If you are just out to play import CD games on your Sega unit, the $70 package is an excellent choice for you. The Mega Cart seems to be very reliable in compatibility with ALL games out there (the website claims 100% compatibility), unlike those Pro CDX and other cartridges from “back then.” Those are also pretty much the same price, so there is no point in getting something less reliable. Another option is to mod the CD console with a multi-bios chip. That is probably as expensive as the cart (whether you do it yourself or not), risky and a huge pain in the ass to do. Buy the Mega Cart, and forget the multibios chip and all those crappy other carts. There is no question about it.
Anyone who’s just out for storing their saves might think about either the Mega Cart or a RAM cart. Since the Mega Cart can only store files and doesn’t load them, you have to use it by sending files back and forward between it and the internal memory. That is pretty troublesome if you ask me, and I prefer using a RAM cart for that task. You can never have more data on one Mega Cart file than on the internal RAM, so there is no big use for it with Shining Force CD, folks. On the other hand, you can store your files on the computer if you have the adaptor, but then again you can only use them there with an emulator. If you have a pad and monitor that is Cyber, then it might be fun, but for me it isn’t an option. Both accessories have 2000 blocks, but the RAM cart is significantly cheaper if you get the Japanese version, and a little cheaper if you get the U.S. version. It also depends on if you get the $70 or $90 package of the Mega Cart. Without the adaptor, you can’t save files on your computer, but the cart itself supposedly lasts for fifty years, so no worries there. If you are out to save files with your Sega/Mega CD, carefully look through which option to see which is best for you, because I have both and find each of them useful in their own way.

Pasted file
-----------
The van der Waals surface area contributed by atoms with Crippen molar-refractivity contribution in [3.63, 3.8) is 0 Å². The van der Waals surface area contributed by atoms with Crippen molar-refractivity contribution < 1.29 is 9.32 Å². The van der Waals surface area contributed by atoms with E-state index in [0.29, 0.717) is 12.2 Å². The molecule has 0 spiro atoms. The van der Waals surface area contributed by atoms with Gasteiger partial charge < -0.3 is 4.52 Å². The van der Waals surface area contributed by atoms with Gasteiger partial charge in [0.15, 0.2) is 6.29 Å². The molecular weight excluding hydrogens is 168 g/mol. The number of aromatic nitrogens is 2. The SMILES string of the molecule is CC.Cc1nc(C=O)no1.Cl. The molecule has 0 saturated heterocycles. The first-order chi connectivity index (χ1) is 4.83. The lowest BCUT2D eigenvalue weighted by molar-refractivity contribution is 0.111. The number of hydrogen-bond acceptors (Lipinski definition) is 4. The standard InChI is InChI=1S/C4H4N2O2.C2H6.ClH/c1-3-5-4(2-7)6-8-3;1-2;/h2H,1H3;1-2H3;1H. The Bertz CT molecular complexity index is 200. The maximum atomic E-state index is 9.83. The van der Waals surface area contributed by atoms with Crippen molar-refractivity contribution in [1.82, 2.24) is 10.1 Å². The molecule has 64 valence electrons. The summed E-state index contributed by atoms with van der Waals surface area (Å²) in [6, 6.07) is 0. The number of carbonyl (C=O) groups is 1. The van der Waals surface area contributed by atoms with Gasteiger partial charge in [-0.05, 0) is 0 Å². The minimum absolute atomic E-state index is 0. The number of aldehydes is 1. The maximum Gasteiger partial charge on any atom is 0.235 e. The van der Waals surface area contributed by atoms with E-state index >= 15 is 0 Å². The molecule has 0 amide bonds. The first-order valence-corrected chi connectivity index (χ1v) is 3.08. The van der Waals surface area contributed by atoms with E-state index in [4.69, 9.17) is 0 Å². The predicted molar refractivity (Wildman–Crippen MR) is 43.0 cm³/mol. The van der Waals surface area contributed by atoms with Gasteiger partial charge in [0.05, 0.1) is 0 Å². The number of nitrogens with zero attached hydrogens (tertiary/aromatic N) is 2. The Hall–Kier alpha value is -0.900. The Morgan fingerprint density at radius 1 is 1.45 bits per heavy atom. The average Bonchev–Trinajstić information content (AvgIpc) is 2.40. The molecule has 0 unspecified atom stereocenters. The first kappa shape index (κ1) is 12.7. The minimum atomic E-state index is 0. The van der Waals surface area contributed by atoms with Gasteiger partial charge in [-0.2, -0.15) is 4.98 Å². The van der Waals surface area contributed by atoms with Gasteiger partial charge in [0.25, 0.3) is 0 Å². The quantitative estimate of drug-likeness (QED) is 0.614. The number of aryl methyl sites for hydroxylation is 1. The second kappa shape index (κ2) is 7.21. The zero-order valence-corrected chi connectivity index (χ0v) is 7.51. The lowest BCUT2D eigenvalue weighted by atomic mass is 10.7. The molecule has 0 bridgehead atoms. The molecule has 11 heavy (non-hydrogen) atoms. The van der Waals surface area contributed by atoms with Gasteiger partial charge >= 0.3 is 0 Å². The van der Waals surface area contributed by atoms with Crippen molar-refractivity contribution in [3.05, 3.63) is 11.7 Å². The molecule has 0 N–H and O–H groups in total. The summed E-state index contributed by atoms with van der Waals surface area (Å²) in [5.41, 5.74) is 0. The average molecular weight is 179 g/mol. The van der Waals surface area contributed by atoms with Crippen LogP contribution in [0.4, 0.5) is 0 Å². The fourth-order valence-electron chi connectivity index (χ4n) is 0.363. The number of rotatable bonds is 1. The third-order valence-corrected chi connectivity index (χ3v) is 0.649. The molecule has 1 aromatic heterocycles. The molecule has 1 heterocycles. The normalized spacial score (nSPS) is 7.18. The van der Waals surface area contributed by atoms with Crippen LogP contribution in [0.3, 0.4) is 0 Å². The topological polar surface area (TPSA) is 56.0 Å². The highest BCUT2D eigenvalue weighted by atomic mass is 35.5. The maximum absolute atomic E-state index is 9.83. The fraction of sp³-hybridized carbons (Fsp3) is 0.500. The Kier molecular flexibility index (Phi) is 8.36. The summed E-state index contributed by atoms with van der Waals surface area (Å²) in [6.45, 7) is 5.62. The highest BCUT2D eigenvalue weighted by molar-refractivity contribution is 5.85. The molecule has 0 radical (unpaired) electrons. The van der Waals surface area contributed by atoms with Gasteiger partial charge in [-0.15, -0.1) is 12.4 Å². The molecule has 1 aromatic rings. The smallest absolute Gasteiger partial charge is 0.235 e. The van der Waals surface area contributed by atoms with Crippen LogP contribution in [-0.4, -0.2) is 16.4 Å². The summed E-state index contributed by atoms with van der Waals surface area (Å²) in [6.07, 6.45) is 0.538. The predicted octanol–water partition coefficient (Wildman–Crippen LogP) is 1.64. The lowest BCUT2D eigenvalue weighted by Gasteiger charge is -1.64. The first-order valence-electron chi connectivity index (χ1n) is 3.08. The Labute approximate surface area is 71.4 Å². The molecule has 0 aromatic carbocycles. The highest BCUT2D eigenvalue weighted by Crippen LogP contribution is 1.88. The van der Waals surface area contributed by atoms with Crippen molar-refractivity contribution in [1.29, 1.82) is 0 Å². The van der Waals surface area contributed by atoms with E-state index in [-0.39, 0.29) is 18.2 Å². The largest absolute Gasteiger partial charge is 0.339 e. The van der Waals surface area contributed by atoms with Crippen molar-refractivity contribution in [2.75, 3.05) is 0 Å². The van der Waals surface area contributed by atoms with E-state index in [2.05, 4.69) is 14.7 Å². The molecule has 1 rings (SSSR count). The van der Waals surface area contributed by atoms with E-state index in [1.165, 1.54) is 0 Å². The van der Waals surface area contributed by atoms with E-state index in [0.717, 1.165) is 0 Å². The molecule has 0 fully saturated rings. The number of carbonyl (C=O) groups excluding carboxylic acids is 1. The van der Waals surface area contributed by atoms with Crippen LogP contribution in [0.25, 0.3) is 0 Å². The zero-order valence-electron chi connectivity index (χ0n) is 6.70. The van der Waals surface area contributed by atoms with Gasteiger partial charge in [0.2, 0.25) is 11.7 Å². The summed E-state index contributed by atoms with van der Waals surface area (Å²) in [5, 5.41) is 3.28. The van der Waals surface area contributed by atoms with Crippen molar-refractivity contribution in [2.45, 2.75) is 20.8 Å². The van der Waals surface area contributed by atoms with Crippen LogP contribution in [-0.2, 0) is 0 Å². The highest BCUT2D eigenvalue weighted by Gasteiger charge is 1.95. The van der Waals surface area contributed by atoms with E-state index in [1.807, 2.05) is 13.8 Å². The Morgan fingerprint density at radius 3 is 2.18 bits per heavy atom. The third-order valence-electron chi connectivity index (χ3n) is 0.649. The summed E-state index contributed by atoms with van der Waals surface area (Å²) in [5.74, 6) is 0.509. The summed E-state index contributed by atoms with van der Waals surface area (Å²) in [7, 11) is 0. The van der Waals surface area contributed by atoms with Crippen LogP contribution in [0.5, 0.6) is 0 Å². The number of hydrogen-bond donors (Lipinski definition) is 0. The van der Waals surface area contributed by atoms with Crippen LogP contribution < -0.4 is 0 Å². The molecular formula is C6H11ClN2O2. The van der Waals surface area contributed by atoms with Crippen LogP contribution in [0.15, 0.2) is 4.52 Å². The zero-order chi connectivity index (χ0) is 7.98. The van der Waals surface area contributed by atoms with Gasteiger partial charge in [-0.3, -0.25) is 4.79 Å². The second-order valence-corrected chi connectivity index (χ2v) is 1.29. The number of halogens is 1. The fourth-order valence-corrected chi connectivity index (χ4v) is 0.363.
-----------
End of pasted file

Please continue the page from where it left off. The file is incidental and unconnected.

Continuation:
If you’re like Flash Man from Mega Man II and see the ability to use ROMs as the most interesting aspect, you might get any of the two packages. But burning discs is so boring and takes more time than just flashing back and forward using the adaptor. Then after the burning, you need to flash from the CD to the cart, so you just have to choose between the cheaper and more troublesome package or the more expensive and comfortable one. For people with the first model of Sega/Mega CD, the only option for you is the adaptor if you are interested in the computer related stuff. The first model is as bad as the PlayStation – it can’t handle CDRs!
You can actually do everything except one thing with just the utility disc (storing your save files from your Sega/Mega CD on the computer). If you aren’t interested in that, you might as well skip the adaptor. But, as I said earlier, it’s a real pain in the ass to burn discs and bring files to the Mega Cart through that all the time. It’s a lot easier to use the adaptor, which will cost you another $20 though. The choice is yours.
You will need the following:
- Sega Mega Drive/Genesis and Mega/Sega CD
- Mega Cart
- The Internets
- CD-burner (optional)
- CD-R(s) (optional)
- The Adaptor (optional)
- The USB- and printer-cables (optional)
Playing Import Discs on Your Sega/Mega CD
This function is very easy to use and is also explained on the A4 paper which came in the box. Simply insert your Mega Cart into the Mega Drive/Genesis cartridge slot, along with your import disc into the disc tray of the Sega/Mega CD. Before turning on the power, you must hold a button to load the bios of the region of the game you are about to play. Hold button A to play a Japanese Mega CD game, button B for a U.S. Sega CD game and button C for a European Mega CD game. Turn on the unit and wait until you see the loading screen. Yeah, the Japanese got the prettiest one and the Euros the ugliest one, as expected. I have heard there might be a problem with certain games with FMV if you want to play NTSC versions on a PAL console. I can’t confirm this, since my 60 Hz games have worked comparatively good in 50 Hz, meaning nothing is slower, but there are evil bars up and down on the screen. Anyway, I would recommend any PAL player to mod their Mega Drive to do 60 Hz in order to feel like a better person, but that’s another feature. If you are a NTSC player and you against all assumption found a good European game not available in the U.S. or Japan, I can only guess it will work OK in 60 Hz too. At least you won’t see those bars that squash the screen into a Swedish pancake.